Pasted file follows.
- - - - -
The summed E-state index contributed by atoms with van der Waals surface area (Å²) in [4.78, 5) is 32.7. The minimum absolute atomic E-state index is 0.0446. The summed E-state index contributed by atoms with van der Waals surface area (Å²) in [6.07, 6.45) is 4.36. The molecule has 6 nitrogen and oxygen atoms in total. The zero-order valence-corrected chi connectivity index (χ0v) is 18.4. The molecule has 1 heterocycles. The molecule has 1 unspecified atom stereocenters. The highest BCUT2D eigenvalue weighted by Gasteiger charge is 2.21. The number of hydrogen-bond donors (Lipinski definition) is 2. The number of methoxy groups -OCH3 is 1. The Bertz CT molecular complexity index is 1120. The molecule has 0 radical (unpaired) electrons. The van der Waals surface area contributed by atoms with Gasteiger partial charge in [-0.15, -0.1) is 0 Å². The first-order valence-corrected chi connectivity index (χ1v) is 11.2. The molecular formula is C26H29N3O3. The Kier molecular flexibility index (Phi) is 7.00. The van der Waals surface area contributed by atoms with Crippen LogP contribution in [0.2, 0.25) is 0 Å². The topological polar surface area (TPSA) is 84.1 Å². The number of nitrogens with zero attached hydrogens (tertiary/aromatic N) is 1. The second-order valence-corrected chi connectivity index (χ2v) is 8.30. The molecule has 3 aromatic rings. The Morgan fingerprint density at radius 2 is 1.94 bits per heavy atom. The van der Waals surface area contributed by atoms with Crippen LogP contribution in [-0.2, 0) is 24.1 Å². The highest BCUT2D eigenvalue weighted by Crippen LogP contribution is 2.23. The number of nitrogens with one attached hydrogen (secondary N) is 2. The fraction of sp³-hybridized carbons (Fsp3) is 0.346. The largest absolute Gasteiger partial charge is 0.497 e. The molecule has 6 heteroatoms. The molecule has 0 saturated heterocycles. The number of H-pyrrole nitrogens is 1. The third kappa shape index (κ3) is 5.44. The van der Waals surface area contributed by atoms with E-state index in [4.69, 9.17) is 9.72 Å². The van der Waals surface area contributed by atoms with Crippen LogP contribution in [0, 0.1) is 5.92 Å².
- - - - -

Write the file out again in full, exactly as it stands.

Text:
The summed E-state index contributed by atoms with van der Waals surface area (Å²) in [4.78, 5) is 32.7. The minimum absolute atomic E-state index is 0.0446. The summed E-state index contributed by atoms with van der Waals surface area (Å²) in [6.07, 6.45) is 4.36. The molecule has 6 nitrogen and oxygen atoms in total. The zero-order valence-corrected chi connectivity index (χ0v) is 18.4. The molecule has 1 heterocycles. The molecule has 1 unspecified atom stereocenters. The highest BCUT2D eigenvalue weighted by Gasteiger charge is 2.21. The number of hydrogen-bond donors (Lipinski definition) is 2. The number of methoxy groups -OCH3 is 1. The Bertz CT molecular complexity index is 1120. The molecule has 0 radical (unpaired) electrons. The van der Waals surface area contributed by atoms with Gasteiger partial charge in [-0.15, -0.1) is 0 Å². The first-order valence-corrected chi connectivity index (χ1v) is 11.2. The molecular formula is C26H29N3O3. The Kier molecular flexibility index (Phi) is 7.00. The van der Waals surface area contributed by atoms with Crippen LogP contribution in [0.2, 0.25) is 0 Å². The topological polar surface area (TPSA) is 84.1 Å². The number of nitrogens with zero attached hydrogens (tertiary/aromatic N) is 1. The second-order valence-corrected chi connectivity index (χ2v) is 8.30. The molecule has 3 aromatic rings. The Morgan fingerprint density at radius 2 is 1.94 bits per heavy atom. The van der Waals surface area contributed by atoms with Crippen LogP contribution in [-0.2, 0) is 24.1 Å². The highest BCUT2D eigenvalue weighted by Crippen LogP contribution is 2.23. The number of nitrogens with one attached hydrogen (secondary N) is 2. The fraction of sp³-hybridized carbons (Fsp3) is 0.346. The largest absolute Gasteiger partial charge is 0.497 e. The molecule has 6 heteroatoms. The molecule has 0 saturated heterocycles. The number of H-pyrrole nitrogens is 1. The third kappa shape index (κ3) is 5.44. The van der Waals surface area contributed by atoms with E-state index in [4.69, 9.17) is 9.72 Å². The van der Waals surface area contributed by atoms with Crippen LogP contribution in [0, 0.1) is 5.92 Å².